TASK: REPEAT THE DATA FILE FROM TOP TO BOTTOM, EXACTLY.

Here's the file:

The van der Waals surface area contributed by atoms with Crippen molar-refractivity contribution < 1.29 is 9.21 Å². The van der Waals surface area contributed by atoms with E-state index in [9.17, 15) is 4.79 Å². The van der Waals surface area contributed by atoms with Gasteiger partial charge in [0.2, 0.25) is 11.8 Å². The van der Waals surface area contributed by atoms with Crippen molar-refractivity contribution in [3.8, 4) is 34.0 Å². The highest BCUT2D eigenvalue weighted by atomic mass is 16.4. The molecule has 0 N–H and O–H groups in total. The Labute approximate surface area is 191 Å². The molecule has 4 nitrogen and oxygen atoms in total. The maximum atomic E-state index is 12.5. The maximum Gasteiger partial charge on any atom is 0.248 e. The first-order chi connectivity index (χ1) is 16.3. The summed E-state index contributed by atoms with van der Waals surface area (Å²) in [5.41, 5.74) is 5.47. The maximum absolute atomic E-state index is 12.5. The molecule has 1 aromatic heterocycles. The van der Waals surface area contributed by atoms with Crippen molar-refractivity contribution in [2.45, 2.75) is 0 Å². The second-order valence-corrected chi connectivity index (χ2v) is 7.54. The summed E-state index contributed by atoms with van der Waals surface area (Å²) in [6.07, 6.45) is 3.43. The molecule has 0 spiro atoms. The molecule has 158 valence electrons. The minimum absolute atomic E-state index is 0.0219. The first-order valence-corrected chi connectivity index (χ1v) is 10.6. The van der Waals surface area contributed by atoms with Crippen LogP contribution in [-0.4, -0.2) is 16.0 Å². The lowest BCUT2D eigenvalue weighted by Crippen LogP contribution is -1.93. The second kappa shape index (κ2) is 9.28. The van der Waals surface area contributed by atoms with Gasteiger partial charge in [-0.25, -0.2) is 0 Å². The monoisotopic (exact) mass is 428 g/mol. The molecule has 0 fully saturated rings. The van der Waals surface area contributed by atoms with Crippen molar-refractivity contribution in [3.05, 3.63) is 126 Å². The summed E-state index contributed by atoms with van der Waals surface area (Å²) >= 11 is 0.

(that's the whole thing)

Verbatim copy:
The van der Waals surface area contributed by atoms with Crippen molar-refractivity contribution < 1.29 is 9.21 Å². The van der Waals surface area contributed by atoms with E-state index in [9.17, 15) is 4.79 Å². The van der Waals surface area contributed by atoms with Gasteiger partial charge in [0.2, 0.25) is 11.8 Å². The van der Waals surface area contributed by atoms with Crippen molar-refractivity contribution in [3.8, 4) is 34.0 Å². The highest BCUT2D eigenvalue weighted by atomic mass is 16.4. The molecule has 0 N–H and O–H groups in total. The Labute approximate surface area is 191 Å². The molecule has 4 nitrogen and oxygen atoms in total. The maximum atomic E-state index is 12.5. The maximum Gasteiger partial charge on any atom is 0.248 e. The first-order chi connectivity index (χ1) is 16.3. The summed E-state index contributed by atoms with van der Waals surface area (Å²) in [5.41, 5.74) is 5.47. The maximum absolute atomic E-state index is 12.5. The molecule has 1 aromatic heterocycles. The van der Waals surface area contributed by atoms with Crippen molar-refractivity contribution in [2.45, 2.75) is 0 Å². The second-order valence-corrected chi connectivity index (χ2v) is 7.54. The summed E-state index contributed by atoms with van der Waals surface area (Å²) in [6.07, 6.45) is 3.43. The molecule has 0 spiro atoms. The molecule has 158 valence electrons. The minimum absolute atomic E-state index is 0.0219. The first-order valence-corrected chi connectivity index (χ1v) is 10.6. The van der Waals surface area contributed by atoms with Crippen LogP contribution in [-0.4, -0.2) is 16.0 Å². The lowest BCUT2D eigenvalue weighted by Crippen LogP contribution is -1.93. The second kappa shape index (κ2) is 9.28. The van der Waals surface area contributed by atoms with Gasteiger partial charge in [-0.25, -0.2) is 0 Å². The monoisotopic (exact) mass is 428 g/mol. The molecule has 0 fully saturated rings. The van der Waals surface area contributed by atoms with Crippen molar-refractivity contribution in [3.05, 3.63) is 126 Å². The summed E-state index contributed by atoms with van der Waals surface area (Å²) >= 11 is 0.